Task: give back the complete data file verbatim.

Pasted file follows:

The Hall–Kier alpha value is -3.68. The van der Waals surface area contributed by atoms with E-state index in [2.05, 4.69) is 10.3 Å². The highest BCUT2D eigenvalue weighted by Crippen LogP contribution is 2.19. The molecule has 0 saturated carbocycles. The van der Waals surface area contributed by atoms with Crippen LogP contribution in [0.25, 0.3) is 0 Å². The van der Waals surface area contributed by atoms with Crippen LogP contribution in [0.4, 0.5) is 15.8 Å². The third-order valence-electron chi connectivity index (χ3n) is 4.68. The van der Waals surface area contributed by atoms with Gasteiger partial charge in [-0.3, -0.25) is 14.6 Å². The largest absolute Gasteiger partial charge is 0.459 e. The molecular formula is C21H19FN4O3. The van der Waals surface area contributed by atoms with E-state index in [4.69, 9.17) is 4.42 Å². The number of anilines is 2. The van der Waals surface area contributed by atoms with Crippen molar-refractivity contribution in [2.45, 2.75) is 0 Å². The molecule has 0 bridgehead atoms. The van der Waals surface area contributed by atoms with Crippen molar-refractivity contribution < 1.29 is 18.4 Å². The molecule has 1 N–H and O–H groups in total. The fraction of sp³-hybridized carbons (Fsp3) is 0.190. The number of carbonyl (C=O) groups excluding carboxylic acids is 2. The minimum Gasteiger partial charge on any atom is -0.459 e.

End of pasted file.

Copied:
The Hall–Kier alpha value is -3.68. The van der Waals surface area contributed by atoms with E-state index in [2.05, 4.69) is 10.3 Å². The highest BCUT2D eigenvalue weighted by Crippen LogP contribution is 2.19. The molecule has 0 saturated carbocycles. The van der Waals surface area contributed by atoms with Crippen LogP contribution in [0.25, 0.3) is 0 Å². The van der Waals surface area contributed by atoms with Crippen LogP contribution in [0.4, 0.5) is 15.8 Å². The third-order valence-electron chi connectivity index (χ3n) is 4.68. The van der Waals surface area contributed by atoms with Gasteiger partial charge in [-0.3, -0.25) is 14.6 Å². The largest absolute Gasteiger partial charge is 0.459 e. The molecular formula is C21H19FN4O3. The van der Waals surface area contributed by atoms with E-state index in [4.69, 9.17) is 4.42 Å². The number of anilines is 2. The van der Waals surface area contributed by atoms with Crippen molar-refractivity contribution in [2.45, 2.75) is 0 Å². The molecule has 0 bridgehead atoms. The van der Waals surface area contributed by atoms with Crippen molar-refractivity contribution < 1.29 is 18.4 Å². The molecule has 1 N–H and O–H groups in total. The fraction of sp³-hybridized carbons (Fsp3) is 0.190. The number of carbonyl (C=O) groups excluding carboxylic acids is 2. The minimum Gasteiger partial charge on any atom is -0.459 e.